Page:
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Gary RV_Wizard

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Re: Batteries
« Reply #24 on: August 05, 2007, 05:54:48 PM »
Quote
Now my next project is installing a charge wizard on my 9145A converter.  Anyone have an opinion on these?

Excellent choice. Converts an great two stage charger to a great three stage charger.

Quote
I was reading where the converter can take 70 hours to charge a battery but with the wizard you can reach 90% in 2-3 hours with it taking about 11 hours to reach full charge using the boost mode.

The boost mode certainly helps but you get  a high percentage of the charge in the first 2-3 hours either way.

The Lifeline battery is an good choice - they make a superb battery.
Gary
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John From Detroit

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Re: Batteries
« Reply #25 on: August 05, 2007, 07:15:12 PM »
Seconding what RON said.. When I got my motor home I did a lot of research into charger/converters.  And the Progressive Dynamics Intella Power 91xx with charge wizard or 92xx (has the wizard built in) was, at the time, beyond a doubt one of the BEST (if not the best) charger for flooded wet cell batteries ever made.  NOTE: Flooded wet cells.  Not lifeline AGM's.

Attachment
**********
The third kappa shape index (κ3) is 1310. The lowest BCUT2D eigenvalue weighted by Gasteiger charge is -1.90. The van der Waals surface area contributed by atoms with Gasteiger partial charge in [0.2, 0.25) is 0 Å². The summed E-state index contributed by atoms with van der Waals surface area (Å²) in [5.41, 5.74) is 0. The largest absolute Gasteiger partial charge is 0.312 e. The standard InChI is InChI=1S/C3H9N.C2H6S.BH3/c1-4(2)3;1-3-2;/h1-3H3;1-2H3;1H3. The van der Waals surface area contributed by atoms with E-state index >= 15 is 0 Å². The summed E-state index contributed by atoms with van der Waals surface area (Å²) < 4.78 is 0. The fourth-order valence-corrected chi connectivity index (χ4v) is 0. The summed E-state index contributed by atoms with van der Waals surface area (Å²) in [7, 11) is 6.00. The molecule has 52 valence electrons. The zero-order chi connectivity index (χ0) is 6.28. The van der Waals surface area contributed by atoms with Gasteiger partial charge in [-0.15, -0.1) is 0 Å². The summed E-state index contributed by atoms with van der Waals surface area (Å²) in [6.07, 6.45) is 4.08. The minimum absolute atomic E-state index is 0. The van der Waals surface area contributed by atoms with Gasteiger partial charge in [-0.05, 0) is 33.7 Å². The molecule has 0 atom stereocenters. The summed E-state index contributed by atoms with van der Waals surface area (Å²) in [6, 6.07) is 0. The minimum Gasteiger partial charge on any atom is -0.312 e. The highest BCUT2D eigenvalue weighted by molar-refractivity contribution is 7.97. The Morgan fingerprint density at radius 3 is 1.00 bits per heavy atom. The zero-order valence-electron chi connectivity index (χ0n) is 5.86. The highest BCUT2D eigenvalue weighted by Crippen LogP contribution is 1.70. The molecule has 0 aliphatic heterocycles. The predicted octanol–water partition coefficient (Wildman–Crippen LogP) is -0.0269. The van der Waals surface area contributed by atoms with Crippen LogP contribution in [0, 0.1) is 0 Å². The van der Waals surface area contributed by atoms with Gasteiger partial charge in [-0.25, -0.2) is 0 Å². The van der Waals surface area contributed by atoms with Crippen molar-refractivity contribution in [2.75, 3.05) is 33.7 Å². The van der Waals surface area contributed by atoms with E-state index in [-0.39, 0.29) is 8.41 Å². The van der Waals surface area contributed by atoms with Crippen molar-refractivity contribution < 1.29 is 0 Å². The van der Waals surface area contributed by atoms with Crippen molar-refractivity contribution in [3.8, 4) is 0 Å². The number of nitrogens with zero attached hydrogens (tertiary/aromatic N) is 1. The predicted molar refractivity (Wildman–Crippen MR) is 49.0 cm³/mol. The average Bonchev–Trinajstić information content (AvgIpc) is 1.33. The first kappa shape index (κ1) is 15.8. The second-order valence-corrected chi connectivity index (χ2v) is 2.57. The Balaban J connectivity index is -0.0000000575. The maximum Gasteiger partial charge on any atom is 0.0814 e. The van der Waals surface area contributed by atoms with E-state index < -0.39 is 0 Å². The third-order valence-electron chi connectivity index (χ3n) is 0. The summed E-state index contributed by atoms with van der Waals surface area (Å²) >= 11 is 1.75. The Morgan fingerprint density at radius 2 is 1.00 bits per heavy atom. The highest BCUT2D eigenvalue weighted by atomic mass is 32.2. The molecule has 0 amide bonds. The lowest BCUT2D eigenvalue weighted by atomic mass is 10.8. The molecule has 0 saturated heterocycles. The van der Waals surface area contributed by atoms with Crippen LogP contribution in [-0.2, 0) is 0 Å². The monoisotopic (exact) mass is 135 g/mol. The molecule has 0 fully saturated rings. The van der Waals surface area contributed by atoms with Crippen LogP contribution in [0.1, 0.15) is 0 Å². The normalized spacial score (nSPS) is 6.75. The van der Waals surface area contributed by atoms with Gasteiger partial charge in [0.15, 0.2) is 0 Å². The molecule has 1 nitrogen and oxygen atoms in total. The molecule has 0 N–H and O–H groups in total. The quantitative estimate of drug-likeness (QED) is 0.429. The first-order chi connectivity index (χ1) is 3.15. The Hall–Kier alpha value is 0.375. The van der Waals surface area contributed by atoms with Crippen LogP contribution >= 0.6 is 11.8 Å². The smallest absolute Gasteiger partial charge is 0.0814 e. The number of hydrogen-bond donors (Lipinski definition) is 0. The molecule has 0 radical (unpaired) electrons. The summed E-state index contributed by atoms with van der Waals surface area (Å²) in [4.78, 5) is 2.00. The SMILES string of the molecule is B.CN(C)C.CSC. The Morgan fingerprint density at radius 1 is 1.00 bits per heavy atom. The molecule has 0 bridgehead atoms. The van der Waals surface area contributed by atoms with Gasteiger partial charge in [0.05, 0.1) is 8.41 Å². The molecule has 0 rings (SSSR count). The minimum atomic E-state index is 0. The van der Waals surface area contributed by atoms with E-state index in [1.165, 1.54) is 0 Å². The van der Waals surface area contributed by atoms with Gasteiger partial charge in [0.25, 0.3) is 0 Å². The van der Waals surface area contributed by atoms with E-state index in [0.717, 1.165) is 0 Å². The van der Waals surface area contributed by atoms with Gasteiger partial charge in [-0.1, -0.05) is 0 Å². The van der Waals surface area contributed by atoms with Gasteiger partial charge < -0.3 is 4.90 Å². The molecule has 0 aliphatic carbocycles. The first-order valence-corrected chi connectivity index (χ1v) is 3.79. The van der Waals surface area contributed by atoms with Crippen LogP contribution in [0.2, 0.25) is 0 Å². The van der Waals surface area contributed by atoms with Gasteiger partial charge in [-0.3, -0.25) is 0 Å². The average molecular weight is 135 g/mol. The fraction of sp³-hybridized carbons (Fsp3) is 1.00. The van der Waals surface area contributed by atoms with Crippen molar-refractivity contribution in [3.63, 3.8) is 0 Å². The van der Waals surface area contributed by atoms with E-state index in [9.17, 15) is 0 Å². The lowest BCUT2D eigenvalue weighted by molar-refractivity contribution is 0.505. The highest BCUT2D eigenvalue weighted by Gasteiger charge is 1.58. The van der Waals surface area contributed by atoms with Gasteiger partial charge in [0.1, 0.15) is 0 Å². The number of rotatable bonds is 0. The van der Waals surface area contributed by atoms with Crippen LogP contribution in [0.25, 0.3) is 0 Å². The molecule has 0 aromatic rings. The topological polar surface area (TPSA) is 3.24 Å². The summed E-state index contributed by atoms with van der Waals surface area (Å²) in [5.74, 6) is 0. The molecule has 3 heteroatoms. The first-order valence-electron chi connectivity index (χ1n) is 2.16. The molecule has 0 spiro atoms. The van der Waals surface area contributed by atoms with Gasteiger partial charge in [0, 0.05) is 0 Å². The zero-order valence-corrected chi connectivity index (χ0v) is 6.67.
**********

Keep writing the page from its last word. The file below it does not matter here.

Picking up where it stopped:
The thing that makes it so good is very good attention to detail and programming, very good for the batteries charge wize and the auto-equalize feature for preventing sulfication of the plates.  My 9180 w/wizard I need to add water to my Work-a-holics every year or two, it's plugged in about 50 weeks a year.  If you want to know where it is the other two weeks, check the forum home page. it is not in the picture. but it would have been if the photo had been shot a year later :)

HOWEVER:  I could find no evidence of a charge wizard for AGM batteries (slightly different voltage and no auto=equalize mode, manual ok, auto not so good)
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Tom

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Re: Batteries
« Reply #26 on: August 05, 2007, 07:24:53 PM »
.....AGM batteries ....no auto=equalize mode